Over at An und Fur Sich, Beatrice Marovich has written a brilliant post on contempt.  In my view, she’s describing what Mark K-Punk once called “the sneer from nowhere” that is so common in online discussions.  Over at An und Fur Sich, they’re talking about contempt as arising from class distinctions.  I think there’s a limited truth to this, but it doesn’t explain the ubiquity of contempt as a rhetorical phenomenon on the internet, where class distinctions are far less visible.  Rather, I think it makes more sense to follow a hybrid theory of Lacan and McLuhan, pointing out how a cold medium such as the internet invites a massive return or dominance of the Lacanian Imaginary or rivalrous struggles over identity.  Here’s a taste:

By using language, and the body, to make another body feel worthless and ignored, contempt serves to lift the contemptuous person up. But this is such a trivial and fragile leap. If given the conscious choice, how many people would choose to lift themselves up onto a throne of worthlessness?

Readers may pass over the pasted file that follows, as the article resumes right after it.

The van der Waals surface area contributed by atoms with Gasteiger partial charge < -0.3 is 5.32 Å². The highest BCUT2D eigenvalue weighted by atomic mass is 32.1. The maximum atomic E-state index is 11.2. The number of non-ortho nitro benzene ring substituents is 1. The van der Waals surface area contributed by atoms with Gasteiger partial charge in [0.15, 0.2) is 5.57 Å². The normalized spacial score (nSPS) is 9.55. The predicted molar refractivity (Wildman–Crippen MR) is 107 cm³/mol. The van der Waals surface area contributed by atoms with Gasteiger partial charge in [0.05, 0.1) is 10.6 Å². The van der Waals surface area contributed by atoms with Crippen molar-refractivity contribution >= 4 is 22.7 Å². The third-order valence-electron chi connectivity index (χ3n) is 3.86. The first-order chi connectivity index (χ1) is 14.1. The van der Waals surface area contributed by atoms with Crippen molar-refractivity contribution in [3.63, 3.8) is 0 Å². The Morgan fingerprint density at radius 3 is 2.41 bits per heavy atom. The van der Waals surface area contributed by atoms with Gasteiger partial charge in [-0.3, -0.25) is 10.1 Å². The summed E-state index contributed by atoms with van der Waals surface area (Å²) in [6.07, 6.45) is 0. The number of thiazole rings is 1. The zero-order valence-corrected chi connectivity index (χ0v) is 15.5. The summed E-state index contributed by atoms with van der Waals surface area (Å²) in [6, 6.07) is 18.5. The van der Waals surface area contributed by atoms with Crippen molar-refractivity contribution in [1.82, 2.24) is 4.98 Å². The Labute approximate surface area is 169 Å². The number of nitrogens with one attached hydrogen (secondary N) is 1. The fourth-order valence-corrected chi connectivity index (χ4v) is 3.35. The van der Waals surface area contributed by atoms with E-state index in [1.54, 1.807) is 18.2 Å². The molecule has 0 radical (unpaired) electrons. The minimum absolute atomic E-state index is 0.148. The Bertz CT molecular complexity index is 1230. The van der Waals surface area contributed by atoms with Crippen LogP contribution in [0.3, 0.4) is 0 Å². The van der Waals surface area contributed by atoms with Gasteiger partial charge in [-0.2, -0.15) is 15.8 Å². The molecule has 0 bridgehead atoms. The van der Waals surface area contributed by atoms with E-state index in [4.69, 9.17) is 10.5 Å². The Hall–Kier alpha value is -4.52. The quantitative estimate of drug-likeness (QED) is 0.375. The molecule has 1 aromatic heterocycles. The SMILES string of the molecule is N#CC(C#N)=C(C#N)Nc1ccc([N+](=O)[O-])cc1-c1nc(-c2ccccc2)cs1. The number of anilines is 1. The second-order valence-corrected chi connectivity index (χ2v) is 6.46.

Am I missing something about contempt? Have I gotten it entirely wrong? Help me with this. Change my mind about contempt. Really, I wouldn’t mind thinking differently about contempt. Because I am convinced that we are living not in the age of irony, but in the age of contempt. Often, what passes for irony might otherwise be called a performance of contempt. It’s everywhere. It’s layered into the tone of critique and commentary, sustaining its very cleverness. Contempt is just under the surface of almost everything I read in the blogosphere. It appears in little bursts in social media. We go to theaters to bask in it, and perhaps (also) to achieve something else if we’re able to deflect it. In a culture with an absurd distribution of wealth, where most assets are effectively owned by a tiny percentage of the population, we can build ourselves up on the crumbs of contempt. We can live like royalty on the little thrones built of someone else’s pangs of worthlessness. Do you think it’s possible to abstain from contempt? Would this be delusion, or folly?